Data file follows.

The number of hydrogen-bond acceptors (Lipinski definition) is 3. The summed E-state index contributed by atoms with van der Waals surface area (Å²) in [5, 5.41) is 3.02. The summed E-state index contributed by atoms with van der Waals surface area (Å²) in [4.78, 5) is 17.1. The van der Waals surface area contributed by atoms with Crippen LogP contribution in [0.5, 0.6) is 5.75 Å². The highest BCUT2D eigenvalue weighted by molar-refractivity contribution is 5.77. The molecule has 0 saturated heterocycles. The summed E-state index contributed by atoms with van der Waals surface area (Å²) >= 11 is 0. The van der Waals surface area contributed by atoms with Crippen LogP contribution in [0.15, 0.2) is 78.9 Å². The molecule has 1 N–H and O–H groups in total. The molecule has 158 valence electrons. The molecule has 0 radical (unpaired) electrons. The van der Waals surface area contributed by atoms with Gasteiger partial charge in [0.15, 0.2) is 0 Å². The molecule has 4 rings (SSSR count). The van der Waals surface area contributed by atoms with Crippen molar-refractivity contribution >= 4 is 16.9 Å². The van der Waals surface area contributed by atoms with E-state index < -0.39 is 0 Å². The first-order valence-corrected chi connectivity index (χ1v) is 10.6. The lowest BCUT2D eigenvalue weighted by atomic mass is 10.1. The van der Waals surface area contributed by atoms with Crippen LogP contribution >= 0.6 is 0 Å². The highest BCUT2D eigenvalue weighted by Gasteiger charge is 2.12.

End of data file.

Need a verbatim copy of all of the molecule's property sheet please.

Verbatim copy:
The number of hydrogen-bond acceptors (Lipinski definition) is 3. The summed E-state index contributed by atoms with van der Waals surface area (Å²) in [5, 5.41) is 3.02. The summed E-state index contributed by atoms with van der Waals surface area (Å²) in [4.78, 5) is 17.1. The van der Waals surface area contributed by atoms with Crippen LogP contribution in [0.5, 0.6) is 5.75 Å². The highest BCUT2D eigenvalue weighted by molar-refractivity contribution is 5.77. The molecule has 0 saturated heterocycles. The summed E-state index contributed by atoms with van der Waals surface area (Å²) >= 11 is 0. The van der Waals surface area contributed by atoms with Crippen LogP contribution in [0.15, 0.2) is 78.9 Å². The molecule has 1 N–H and O–H groups in total. The molecule has 158 valence electrons. The molecule has 0 radical (unpaired) electrons. The van der Waals surface area contributed by atoms with Gasteiger partial charge in [0.15, 0.2) is 0 Å². The molecule has 4 rings (SSSR count). The van der Waals surface area contributed by atoms with Crippen molar-refractivity contribution >= 4 is 16.9 Å². The van der Waals surface area contributed by atoms with E-state index < -0.39 is 0 Å². The first-order valence-corrected chi connectivity index (χ1v) is 10.6. The lowest BCUT2D eigenvalue weighted by atomic mass is 10.1. The van der Waals surface area contributed by atoms with Crippen LogP contribution >= 0.6 is 0 Å². The highest BCUT2D eigenvalue weighted by Gasteiger charge is 2.12.